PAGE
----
6 ways to use the Library’s Digital Collections in your research

A sample of the resources available through the new Digital Collection platform

The Library has launched the new Digital Collections platform making the Library’s digital resources more accessible. Over 5,600 digital items are now available to search online in one place.

Here are seven ways to use the Library’s new Digital Collections platform in your research:

1. For the first time, you can search across many of the Digital Collections

2. You can now save and sort resources according to your research projects under ‘My Collection’

3. You can view your ‘browsing history’ making it easier to find what you were previously searching for (this is automatically cleared once you leave the website for your privacy)

4. The search expands access to the Library’s Rare Books and Special Collections through making more of our digitised collections available

5. The platform has a mobile friendly interface, allowing for easier sharing and engagement

6. You can search across the text of collections like Hermes and Honi for the first time as our new system detects and uploads text from each page of our items

Browse and explore the Library’s Digital Collections.

Library App: Your device becomes your digital card

The Library’s updated app is your key to accessing the Library & it’s resources. The app can also be used as your digital Library card.

After user testing and feedback, the Library app has now been updated to improve user experience and integrate with the new Library Services Platform.  

Forgot your student card and want to borrow books? Download the App and use the digital card instead!

With the Library app you can also:

  • Chat Now and leave feedback 
  • Make an appointment with the Academic Liaison Librarian 
  • Book a Desk, a Study space 
  • Request items, cancel items and monitor fines 
  • Item search using device’s camera 
  • Search Library Databases  
  • Keep up-to-date with Library News & Events 
  • Interact with 360 virtual tour of Library spaces 
  • Search Library Opening hours and locations 

All in the palm of your hand!

For more information, and download the App, visit the

Download the Library App free from the App store today via the Library’s app page.

Uncover the Library’s Rare Books and Special Collections Treasures in our series of lunchtime talks

Rare Bites is a series of 30 minute lunchtime talks held monthly during semester. Each talk features an expert speaker spotlighting specific Rare Books and Special Collections resources that are part of their field of study.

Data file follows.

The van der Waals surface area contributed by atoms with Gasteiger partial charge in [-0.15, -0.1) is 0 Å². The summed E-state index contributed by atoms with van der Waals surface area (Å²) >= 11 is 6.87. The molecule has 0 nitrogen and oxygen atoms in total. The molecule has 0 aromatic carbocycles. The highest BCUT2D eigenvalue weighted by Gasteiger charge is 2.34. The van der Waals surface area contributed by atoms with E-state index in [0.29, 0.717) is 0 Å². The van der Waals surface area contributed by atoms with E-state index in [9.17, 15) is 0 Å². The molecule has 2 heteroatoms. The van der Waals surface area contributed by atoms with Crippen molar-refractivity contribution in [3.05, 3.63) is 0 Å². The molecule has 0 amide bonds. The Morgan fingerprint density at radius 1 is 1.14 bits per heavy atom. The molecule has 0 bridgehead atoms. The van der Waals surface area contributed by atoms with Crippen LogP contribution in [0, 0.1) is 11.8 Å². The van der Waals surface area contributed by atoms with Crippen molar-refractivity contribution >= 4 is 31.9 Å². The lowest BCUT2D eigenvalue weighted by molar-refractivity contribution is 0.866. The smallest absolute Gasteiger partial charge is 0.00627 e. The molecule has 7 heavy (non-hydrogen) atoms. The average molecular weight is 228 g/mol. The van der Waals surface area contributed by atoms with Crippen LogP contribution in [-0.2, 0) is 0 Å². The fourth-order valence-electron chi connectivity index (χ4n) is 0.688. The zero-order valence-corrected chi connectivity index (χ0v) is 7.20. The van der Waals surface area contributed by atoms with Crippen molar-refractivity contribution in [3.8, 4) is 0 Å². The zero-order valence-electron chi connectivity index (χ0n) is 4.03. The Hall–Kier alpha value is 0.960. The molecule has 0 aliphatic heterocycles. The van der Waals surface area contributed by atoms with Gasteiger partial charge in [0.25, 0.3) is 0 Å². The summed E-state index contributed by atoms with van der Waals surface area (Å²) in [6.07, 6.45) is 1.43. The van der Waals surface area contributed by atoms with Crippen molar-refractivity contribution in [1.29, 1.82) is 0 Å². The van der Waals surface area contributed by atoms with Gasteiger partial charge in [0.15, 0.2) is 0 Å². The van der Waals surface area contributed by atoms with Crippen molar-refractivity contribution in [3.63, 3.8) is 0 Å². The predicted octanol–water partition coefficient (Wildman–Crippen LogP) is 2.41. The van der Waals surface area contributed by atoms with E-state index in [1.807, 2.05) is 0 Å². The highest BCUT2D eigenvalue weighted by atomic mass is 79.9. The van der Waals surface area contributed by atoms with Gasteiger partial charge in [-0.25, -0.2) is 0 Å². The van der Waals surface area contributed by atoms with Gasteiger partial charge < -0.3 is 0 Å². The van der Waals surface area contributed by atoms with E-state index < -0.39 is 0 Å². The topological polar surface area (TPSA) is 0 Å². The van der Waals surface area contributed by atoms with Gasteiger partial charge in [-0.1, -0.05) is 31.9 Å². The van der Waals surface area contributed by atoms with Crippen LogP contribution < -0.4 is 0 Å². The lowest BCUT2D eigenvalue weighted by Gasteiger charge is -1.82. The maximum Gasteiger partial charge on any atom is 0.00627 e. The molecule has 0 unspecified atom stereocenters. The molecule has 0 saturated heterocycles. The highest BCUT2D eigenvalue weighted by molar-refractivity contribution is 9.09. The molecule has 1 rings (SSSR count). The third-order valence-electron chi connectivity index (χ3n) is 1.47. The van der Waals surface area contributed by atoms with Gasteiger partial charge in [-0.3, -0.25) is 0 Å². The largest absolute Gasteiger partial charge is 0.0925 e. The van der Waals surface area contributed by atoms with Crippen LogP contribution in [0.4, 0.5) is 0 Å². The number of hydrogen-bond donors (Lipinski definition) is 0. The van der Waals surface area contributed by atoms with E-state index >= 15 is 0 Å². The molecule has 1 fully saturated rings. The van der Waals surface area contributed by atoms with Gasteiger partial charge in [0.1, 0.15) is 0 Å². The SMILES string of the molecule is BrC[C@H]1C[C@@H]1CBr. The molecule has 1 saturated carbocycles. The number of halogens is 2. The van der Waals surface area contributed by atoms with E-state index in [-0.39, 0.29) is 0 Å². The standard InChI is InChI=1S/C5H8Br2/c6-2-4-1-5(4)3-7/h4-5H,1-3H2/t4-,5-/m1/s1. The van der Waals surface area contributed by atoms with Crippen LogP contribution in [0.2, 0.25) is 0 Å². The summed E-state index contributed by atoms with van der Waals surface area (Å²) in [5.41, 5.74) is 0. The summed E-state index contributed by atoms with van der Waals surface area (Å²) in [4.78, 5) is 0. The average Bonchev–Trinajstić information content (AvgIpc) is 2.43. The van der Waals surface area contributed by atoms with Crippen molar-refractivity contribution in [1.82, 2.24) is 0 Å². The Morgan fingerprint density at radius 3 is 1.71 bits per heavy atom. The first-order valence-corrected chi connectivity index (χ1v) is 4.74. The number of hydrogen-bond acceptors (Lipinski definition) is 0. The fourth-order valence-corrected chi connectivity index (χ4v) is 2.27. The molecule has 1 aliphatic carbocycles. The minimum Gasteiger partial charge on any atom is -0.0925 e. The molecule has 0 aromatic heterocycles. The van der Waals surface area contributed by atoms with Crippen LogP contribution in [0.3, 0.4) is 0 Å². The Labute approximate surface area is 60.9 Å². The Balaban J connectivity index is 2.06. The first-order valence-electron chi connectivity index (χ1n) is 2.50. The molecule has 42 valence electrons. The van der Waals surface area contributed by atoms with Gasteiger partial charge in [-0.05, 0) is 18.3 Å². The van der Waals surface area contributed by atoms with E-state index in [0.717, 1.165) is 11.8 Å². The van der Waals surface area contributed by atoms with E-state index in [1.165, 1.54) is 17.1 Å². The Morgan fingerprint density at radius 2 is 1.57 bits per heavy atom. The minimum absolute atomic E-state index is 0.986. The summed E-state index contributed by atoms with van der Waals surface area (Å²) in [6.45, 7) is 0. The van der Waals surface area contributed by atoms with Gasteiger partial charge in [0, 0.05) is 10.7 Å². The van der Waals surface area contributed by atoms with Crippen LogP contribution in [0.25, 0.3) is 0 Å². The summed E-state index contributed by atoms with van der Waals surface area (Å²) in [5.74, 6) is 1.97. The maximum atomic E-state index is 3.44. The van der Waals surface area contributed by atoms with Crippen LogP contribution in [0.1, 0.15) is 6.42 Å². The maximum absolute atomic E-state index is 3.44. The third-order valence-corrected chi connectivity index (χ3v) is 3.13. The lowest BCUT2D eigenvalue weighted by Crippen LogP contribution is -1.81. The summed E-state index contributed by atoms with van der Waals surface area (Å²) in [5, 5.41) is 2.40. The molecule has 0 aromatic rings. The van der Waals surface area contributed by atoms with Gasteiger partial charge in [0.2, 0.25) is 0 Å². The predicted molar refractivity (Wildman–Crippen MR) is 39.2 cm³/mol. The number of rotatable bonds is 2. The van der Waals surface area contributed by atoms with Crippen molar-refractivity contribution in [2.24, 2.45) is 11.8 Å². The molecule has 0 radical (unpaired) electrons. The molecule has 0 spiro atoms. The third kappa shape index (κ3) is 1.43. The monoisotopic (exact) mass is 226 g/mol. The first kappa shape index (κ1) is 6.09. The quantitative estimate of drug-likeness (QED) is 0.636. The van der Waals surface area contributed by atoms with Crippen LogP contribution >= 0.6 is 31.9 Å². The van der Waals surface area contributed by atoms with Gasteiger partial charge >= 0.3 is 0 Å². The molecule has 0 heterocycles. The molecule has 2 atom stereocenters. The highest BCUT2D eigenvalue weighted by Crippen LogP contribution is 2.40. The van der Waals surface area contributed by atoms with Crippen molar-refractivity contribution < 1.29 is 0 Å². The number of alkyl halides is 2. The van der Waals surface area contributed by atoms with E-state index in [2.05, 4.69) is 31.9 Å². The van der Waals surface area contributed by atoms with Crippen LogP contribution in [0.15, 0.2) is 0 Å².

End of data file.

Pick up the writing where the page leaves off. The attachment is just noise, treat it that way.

The series gives the opportunity for staff & students to learn about some of the treasures and lesser-known gems within Rare Books & Special Collections.

Talk One:
More than just its prayers: A late medieval Dutch Prayer Book in Fisher Library

Our first talk More than just its prayers: A late medieval Dutch Prayer Book in Fisher Library is by Dan Anlezark- McCaughey Professor of Early English Literature and Language; Director, Medieval and Early Modern Centre; Associate Dean Research (Education) Faculty of Arts and Social Sciences, Department of English who will be talking about the book from our collection: Add. Ms. 342

[A prayer book in Latin and Dutch]. 1501. Netherlands.

Add. Ms. 342 is an unstudied late medieval prayer book in Middle Dutch and Latin. This late fifteenth-century manuscript, written on paper, is only minimally decorated, and is the kind of book that was the output of mass production in the Low Countries in the later Middle Ages. The book appears to have remained in private ownership from the time it was made until relatively recently, as is indicated by the inscription of a number of names (including those of children) up to the early nineteenth century.

This short talk will provide a brief overview of the book in its evolving historical contexts, from the time of its manufacture, until it was acquired by the Fisher Library.

Cost: Free

When: 1:00pm – 1:30pm, Wednesday 20 March 2019

Where: Fisher Seminar Room (218), level 2

Register online (places limited)

Talk Two: Illustrations to micrographs: Visualising patterns in Botany

Learning about the world around us involves observing and recognising the patterns. In science, learning is about sharing and challenging “the what” and “the how” of our observations through discussion within the classroom and with the scientific community at large.